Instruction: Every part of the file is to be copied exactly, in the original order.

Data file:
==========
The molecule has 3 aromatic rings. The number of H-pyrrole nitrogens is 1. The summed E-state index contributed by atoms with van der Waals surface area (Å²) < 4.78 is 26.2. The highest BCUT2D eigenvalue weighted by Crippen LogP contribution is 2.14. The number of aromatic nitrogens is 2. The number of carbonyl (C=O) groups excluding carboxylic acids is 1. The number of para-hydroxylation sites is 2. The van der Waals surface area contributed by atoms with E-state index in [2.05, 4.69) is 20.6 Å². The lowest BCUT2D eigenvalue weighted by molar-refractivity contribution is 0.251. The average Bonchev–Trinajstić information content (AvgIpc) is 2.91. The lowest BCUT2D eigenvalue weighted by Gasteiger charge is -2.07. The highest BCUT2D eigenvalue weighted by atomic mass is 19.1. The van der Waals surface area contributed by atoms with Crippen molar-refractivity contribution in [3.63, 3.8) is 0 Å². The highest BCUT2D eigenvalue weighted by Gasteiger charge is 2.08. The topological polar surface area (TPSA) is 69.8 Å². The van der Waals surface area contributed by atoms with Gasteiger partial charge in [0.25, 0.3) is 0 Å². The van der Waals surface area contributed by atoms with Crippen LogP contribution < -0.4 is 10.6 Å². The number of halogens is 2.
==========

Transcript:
The molecule has 3 aromatic rings. The number of H-pyrrole nitrogens is 1. The summed E-state index contributed by atoms with van der Waals surface area (Å²) < 4.78 is 26.2. The highest BCUT2D eigenvalue weighted by Crippen LogP contribution is 2.14. The number of aromatic nitrogens is 2. The number of carbonyl (C=O) groups excluding carboxylic acids is 1. The number of para-hydroxylation sites is 2. The van der Waals surface area contributed by atoms with E-state index in [2.05, 4.69) is 20.6 Å². The lowest BCUT2D eigenvalue weighted by molar-refractivity contribution is 0.251. The average Bonchev–Trinajstić information content (AvgIpc) is 2.91. The lowest BCUT2D eigenvalue weighted by Gasteiger charge is -2.07. The highest BCUT2D eigenvalue weighted by atomic mass is 19.1. The van der Waals surface area contributed by atoms with Crippen molar-refractivity contribution in [3.63, 3.8) is 0 Å². The highest BCUT2D eigenvalue weighted by Gasteiger charge is 2.08. The topological polar surface area (TPSA) is 69.8 Å². The van der Waals surface area contributed by atoms with Gasteiger partial charge in [0.25, 0.3) is 0 Å². The van der Waals surface area contributed by atoms with Crippen LogP contribution < -0.4 is 10.6 Å². The number of halogens is 2.